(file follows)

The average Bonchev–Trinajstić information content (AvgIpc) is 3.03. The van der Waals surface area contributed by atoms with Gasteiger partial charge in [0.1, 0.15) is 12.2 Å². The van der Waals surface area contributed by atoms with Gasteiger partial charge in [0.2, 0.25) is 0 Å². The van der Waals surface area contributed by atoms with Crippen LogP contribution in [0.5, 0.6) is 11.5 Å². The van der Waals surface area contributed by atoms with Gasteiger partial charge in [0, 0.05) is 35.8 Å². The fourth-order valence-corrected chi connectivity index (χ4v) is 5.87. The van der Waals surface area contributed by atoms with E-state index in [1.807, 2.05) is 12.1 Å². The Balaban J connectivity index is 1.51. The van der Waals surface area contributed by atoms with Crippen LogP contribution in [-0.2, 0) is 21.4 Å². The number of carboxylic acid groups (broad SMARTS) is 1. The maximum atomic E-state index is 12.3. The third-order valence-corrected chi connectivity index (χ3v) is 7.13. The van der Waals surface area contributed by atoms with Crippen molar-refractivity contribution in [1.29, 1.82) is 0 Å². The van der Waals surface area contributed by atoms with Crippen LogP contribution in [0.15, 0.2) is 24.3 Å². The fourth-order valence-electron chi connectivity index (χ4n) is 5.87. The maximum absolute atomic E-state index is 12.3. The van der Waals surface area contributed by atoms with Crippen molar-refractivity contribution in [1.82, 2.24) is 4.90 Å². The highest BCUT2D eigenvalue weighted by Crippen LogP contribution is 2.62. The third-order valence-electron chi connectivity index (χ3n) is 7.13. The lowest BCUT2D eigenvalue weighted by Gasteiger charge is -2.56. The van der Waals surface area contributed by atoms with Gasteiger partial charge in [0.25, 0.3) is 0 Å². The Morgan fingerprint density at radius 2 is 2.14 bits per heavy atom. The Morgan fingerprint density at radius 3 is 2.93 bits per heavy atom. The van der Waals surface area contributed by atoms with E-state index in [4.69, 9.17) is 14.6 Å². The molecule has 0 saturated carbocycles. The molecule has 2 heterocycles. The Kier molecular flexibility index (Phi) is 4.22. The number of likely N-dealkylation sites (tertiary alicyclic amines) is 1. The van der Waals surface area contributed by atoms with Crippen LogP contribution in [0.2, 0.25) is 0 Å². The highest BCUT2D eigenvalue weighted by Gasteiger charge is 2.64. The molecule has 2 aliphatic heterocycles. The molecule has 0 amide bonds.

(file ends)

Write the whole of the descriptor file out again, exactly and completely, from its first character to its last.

The average Bonchev–Trinajstić information content (AvgIpc) is 3.03. The van der Waals surface area contributed by atoms with Gasteiger partial charge in [0.1, 0.15) is 12.2 Å². The van der Waals surface area contributed by atoms with Gasteiger partial charge in [0.2, 0.25) is 0 Å². The van der Waals surface area contributed by atoms with Crippen LogP contribution in [0.5, 0.6) is 11.5 Å². The van der Waals surface area contributed by atoms with Gasteiger partial charge in [0, 0.05) is 35.8 Å². The fourth-order valence-corrected chi connectivity index (χ4v) is 5.87. The van der Waals surface area contributed by atoms with E-state index in [1.807, 2.05) is 12.1 Å². The Balaban J connectivity index is 1.51. The van der Waals surface area contributed by atoms with Crippen LogP contribution in [-0.2, 0) is 21.4 Å². The number of carboxylic acid groups (broad SMARTS) is 1. The maximum atomic E-state index is 12.3. The third-order valence-corrected chi connectivity index (χ3v) is 7.13. The van der Waals surface area contributed by atoms with Crippen molar-refractivity contribution in [1.29, 1.82) is 0 Å². The van der Waals surface area contributed by atoms with Crippen LogP contribution in [0.15, 0.2) is 24.3 Å². The fourth-order valence-electron chi connectivity index (χ4n) is 5.87. The maximum absolute atomic E-state index is 12.3. The van der Waals surface area contributed by atoms with Crippen molar-refractivity contribution in [1.82, 2.24) is 4.90 Å². The highest BCUT2D eigenvalue weighted by Crippen LogP contribution is 2.62. The third-order valence-electron chi connectivity index (χ3n) is 7.13. The lowest BCUT2D eigenvalue weighted by Gasteiger charge is -2.56. The van der Waals surface area contributed by atoms with Gasteiger partial charge in [0.25, 0.3) is 0 Å². The Morgan fingerprint density at radius 2 is 2.14 bits per heavy atom. The Morgan fingerprint density at radius 3 is 2.93 bits per heavy atom. The van der Waals surface area contributed by atoms with E-state index in [4.69, 9.17) is 14.6 Å². The molecule has 0 saturated carbocycles. The molecule has 2 heterocycles. The Kier molecular flexibility index (Phi) is 4.22. The number of likely N-dealkylation sites (tertiary alicyclic amines) is 1. The van der Waals surface area contributed by atoms with Crippen LogP contribution in [0.2, 0.25) is 0 Å². The highest BCUT2D eigenvalue weighted by Gasteiger charge is 2.64. The molecule has 2 aliphatic heterocycles. The molecule has 0 amide bonds.